David Hume, Adam Smith, John Stuart Mill, and Henry Sidgwick, together with a series of lesser-known names, form a distinguished line of British philosopher-economists spanning much of the 18th and 19th centuries. Modern economics is different, for the emphasis is on economics as a science, centered on the quantitative methods that are now considered a prerequisite for entry into the field. Contemporary economics possesses a set of techniques that have enabled it to become the hardest of the social sciences, closer to physics than to philosophy. As Hayek pointed out in his critique of scientism, the claim to be scientific has become an important rhetorical device [Hayek, 1952]. There are exceptions, such as Amartya Sen, but although they may be respected by the profession (especially if they win the Nobel Memorial Prize), they are the examples that prove the rule.
Perhaps the last great economist in the tradition of philosopher--economists was John Maynard Keynes. There is a deep irony in this, for modern economics is unimaginable without Keynes; macroeconomics and econometrics both took their modern forms in the wake of the Keynesian revolution. Keynesian economics came to be identified with economic modeling of a type that was rare before the Second World War. This means that when economists look back at Keynes, they see a forerunner of their own work, doing macroeconomic science, albeit in a somewhat casual and unsatisfactory way. Thus Milton Friedman can speak of Keynes as his kind of economic scientist.
As extensive documentary evidence has come to light with the publication of Keynes's Collected Writings, and careful examination of the archival record of his early philosophical work [Carabelli, 1988; O'Donnell, 1989; Bateman, 1988, 1996], and this work has been analyzed by biographers and other scholars, it has become clear that this perspective of Keynes as the precursor of all that is modern in economics leaves out much. For Roy Harrod, his official biographer, Keynes's Bloomsbury connections were seen very much as part of his early life, which was of minimal importance to his mature economics, represented in The General Theory of Employment Interest and Money [Keynes, 1936] or even his economic writings of the 1920s and early 1930s. This has been challenged on two fronts. Much of the "Keynes and philosophy" literature [Davis, 1994; O'Donnell, 1989; Carabelli, 1988; Bateman, 1987, 1988, 1990, 1996; Fitzgibbons, 1988; Bateman and Davis, 1991; Gillies and Ietto-Gillies, 1991; Coates, 1996] was based on exploring the connections between his youthful work on the theory of probability, with its grounding in the philosophy of induction and its origins in an unresolved ethical questions in G.E. Moore's philosophy, and his economics. In that they remained controversial, the precise nature of those links was not altogether clear. The other challenge was Robert Skidelsky's [1983, 1992, 2002] biography, which painted a picture of a "Bloomsbury" Keynes, whose personal values were formed by his involvement with his philosophical and artistic friends.
Our aim is to argue, on the basis of such arguments and still more recent work, that there is a strong case for considering Keynes, not as an economic scientist in the modern sense of the term, but as a philosopher-economist comparable with Hume, Smith, Mill and Sidgwick. He may have written only one major philosophical work, his Treatise on Probability [Keynes, 1973a], and it may indeed be the case that he decided, unlike his distinguished predecessors, not to make a career in philosophy; but for all that, his life's work (or his work in economics) makes more sense in the context of his philosophy than independently of it. Paradoxically, one of the main differences between Keynes and the other British philosopher-economists mentioned is not that he was a scientist, but that he was, or sought to be, an artist-the only major economist who lived among a group of artists and who was a central figure in a powerful artistic and literary movement [Skidelsky, 1983, 1992, 2002; Goodwin, 2006].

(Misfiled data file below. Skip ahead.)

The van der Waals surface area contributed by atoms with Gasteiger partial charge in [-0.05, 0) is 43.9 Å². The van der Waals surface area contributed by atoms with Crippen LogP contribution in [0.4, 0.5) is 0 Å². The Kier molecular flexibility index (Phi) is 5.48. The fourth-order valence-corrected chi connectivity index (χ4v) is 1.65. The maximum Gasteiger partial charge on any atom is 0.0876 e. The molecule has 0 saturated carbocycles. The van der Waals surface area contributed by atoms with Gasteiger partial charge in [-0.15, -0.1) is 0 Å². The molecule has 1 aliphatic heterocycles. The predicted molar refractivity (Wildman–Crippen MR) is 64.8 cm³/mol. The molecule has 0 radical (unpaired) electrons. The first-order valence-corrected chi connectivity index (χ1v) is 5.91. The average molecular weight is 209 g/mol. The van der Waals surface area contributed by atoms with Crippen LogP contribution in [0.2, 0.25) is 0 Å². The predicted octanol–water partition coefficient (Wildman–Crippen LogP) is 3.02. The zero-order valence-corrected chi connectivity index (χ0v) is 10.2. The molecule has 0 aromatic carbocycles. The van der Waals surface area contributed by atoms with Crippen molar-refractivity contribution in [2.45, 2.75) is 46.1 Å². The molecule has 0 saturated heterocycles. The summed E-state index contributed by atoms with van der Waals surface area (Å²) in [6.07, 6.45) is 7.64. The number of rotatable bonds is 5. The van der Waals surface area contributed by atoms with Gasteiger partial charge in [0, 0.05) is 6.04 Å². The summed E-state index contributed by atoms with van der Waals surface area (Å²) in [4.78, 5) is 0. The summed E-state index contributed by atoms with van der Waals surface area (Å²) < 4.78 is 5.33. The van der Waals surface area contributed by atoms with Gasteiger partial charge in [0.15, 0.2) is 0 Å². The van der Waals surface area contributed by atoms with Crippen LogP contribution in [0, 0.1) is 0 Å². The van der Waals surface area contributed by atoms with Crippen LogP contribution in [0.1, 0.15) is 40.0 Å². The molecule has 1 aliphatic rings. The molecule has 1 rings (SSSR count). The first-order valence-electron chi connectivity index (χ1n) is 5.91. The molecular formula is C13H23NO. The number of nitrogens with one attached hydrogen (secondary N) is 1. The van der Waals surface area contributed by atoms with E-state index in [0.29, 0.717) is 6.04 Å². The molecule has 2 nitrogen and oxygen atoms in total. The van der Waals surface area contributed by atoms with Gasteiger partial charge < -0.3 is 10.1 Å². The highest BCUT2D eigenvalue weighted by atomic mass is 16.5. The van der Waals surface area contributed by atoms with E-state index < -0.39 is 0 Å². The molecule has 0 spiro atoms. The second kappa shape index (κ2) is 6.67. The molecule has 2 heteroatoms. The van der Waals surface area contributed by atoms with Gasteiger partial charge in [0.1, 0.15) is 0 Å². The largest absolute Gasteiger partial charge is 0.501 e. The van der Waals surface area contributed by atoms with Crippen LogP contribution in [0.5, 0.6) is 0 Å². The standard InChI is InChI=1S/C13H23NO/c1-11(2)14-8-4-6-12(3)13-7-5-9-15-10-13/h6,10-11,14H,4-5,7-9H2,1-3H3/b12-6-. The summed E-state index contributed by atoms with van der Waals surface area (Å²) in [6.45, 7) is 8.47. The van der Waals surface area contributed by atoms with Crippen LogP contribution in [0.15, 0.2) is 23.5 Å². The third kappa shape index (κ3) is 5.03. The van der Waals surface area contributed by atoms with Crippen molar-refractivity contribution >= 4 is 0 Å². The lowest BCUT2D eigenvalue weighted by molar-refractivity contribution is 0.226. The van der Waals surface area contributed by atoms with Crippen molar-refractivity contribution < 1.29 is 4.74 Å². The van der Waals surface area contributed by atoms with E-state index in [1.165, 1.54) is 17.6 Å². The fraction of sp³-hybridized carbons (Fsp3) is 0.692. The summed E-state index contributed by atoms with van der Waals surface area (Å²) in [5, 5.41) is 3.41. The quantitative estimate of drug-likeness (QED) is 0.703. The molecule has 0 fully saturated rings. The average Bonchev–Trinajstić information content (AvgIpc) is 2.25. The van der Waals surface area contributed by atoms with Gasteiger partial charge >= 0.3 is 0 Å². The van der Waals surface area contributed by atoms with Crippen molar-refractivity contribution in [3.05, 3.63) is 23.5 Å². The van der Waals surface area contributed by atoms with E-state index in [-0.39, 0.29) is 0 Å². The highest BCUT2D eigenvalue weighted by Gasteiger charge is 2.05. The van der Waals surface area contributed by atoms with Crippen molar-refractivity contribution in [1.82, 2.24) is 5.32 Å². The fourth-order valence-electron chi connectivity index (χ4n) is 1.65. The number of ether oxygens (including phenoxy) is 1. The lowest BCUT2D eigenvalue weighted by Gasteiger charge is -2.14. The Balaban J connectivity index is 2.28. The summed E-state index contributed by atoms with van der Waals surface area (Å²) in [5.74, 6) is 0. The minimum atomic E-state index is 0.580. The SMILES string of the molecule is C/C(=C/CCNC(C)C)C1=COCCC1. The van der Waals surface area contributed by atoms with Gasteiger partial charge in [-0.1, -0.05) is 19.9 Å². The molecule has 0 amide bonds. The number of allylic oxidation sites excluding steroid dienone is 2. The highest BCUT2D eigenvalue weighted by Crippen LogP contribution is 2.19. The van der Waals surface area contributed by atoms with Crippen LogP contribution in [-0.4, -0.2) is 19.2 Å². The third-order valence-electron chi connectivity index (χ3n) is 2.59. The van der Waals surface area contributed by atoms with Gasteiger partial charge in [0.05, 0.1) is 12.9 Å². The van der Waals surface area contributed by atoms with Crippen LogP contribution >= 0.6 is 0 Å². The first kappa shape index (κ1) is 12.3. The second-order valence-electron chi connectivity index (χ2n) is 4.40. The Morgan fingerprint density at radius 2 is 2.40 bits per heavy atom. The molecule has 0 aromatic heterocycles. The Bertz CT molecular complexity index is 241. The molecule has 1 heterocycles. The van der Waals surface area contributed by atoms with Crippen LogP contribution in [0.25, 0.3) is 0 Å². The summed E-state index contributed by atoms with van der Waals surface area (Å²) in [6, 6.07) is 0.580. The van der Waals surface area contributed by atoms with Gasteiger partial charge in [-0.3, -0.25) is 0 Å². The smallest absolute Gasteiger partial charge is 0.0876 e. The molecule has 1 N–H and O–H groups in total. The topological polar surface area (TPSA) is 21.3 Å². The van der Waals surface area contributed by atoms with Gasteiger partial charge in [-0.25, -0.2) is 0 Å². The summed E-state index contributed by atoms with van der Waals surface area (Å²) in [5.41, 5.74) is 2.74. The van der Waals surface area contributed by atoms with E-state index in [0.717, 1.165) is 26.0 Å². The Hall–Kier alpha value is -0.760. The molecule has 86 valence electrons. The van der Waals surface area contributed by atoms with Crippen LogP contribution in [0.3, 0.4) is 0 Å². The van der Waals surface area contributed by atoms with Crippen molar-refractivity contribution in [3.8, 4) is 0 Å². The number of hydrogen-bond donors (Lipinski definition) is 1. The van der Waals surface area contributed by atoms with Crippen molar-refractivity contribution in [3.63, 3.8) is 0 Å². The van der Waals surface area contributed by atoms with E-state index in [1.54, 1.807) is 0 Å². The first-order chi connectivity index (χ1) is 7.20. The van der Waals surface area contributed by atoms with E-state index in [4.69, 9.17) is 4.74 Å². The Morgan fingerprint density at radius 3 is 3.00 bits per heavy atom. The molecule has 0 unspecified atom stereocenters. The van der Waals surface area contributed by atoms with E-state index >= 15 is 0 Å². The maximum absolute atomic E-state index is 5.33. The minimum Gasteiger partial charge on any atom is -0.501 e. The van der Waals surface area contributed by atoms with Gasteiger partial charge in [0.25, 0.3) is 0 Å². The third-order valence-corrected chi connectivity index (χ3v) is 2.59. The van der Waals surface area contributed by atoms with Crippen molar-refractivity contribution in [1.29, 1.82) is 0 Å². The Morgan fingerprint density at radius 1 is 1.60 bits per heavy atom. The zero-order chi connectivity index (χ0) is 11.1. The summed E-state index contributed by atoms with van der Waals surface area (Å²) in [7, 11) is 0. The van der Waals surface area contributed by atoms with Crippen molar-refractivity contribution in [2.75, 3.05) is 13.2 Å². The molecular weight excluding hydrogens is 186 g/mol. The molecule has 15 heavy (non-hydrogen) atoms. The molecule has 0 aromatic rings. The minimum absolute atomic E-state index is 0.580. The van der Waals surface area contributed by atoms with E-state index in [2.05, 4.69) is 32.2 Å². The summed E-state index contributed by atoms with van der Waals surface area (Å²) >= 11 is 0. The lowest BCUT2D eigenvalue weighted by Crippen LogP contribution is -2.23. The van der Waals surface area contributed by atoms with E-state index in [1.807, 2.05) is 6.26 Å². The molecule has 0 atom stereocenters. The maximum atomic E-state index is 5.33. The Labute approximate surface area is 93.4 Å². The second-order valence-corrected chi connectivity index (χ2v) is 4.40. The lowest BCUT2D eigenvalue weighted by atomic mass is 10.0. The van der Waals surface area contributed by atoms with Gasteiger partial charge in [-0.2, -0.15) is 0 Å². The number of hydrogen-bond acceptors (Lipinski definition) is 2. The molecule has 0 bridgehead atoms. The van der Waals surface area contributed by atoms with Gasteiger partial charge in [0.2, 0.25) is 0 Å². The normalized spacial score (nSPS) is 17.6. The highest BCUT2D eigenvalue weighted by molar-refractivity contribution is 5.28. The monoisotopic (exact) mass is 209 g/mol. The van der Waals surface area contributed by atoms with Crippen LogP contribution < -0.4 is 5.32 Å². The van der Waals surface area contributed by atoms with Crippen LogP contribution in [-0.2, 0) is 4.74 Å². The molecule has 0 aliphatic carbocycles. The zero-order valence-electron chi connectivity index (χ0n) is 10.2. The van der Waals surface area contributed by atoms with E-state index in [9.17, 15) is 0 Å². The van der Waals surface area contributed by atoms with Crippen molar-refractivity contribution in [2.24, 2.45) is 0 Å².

The argument starts by exploring how Keynes saw his own career, ex ante and (almost) ex post. This is a story of someone who wished to be an artist, motivated by ideas he had obtained from his Cambridge mentors in philosophy and his Bloomsbury friends. The essay then adumbrates
Keynes's explicit philosophical involvement, covering not simply his probability (though that is clearly an important part of it) but also his writing on ethics. It then turns to his artistic involvements. Finally, we turn to his economics, viewed in the light of these ideas. A key figure here is Alfred Marshall. Marshall was not just Keynes's teacher, and the dominant figure behind the orthodoxy against which he later chose to rebel, but he was, with his friend and one-time mentor Sidgwick, central to the movement of economics away from philosophy. Notwithstanding that, the strong similarities between Marshall's work and Keynes's help show the gap between Keynes's economics and much of the Keynesianism that has followed him. Conclusions are then drawn.
Keynes on Keynes
On 21 June 1921, Maynard Keynes delivered the presidential address to the annual reunion of the Apostles an exclusive society of Cambridge University students and alumni that involved Cambridge's leading philosophers, including Henry Sidgwick, John McTaggart, G. E. Moore, Bertrand Russell, Alfred North Whitehead and Frank Ramsey [Skidelsky, 1992, Prologue]. What had united the Apostles of Keynes's own generation were their commitments, learned from G. E. Moore, to absolute truth and to the search for friendship and beauty. The ideal career for Keynes's cohort of Apostles would have been to become an artist, creating beauty and living in a community of other artists with whom one had close bonds of friendship. But what should one do if one could not commit oneself to a career making art? What …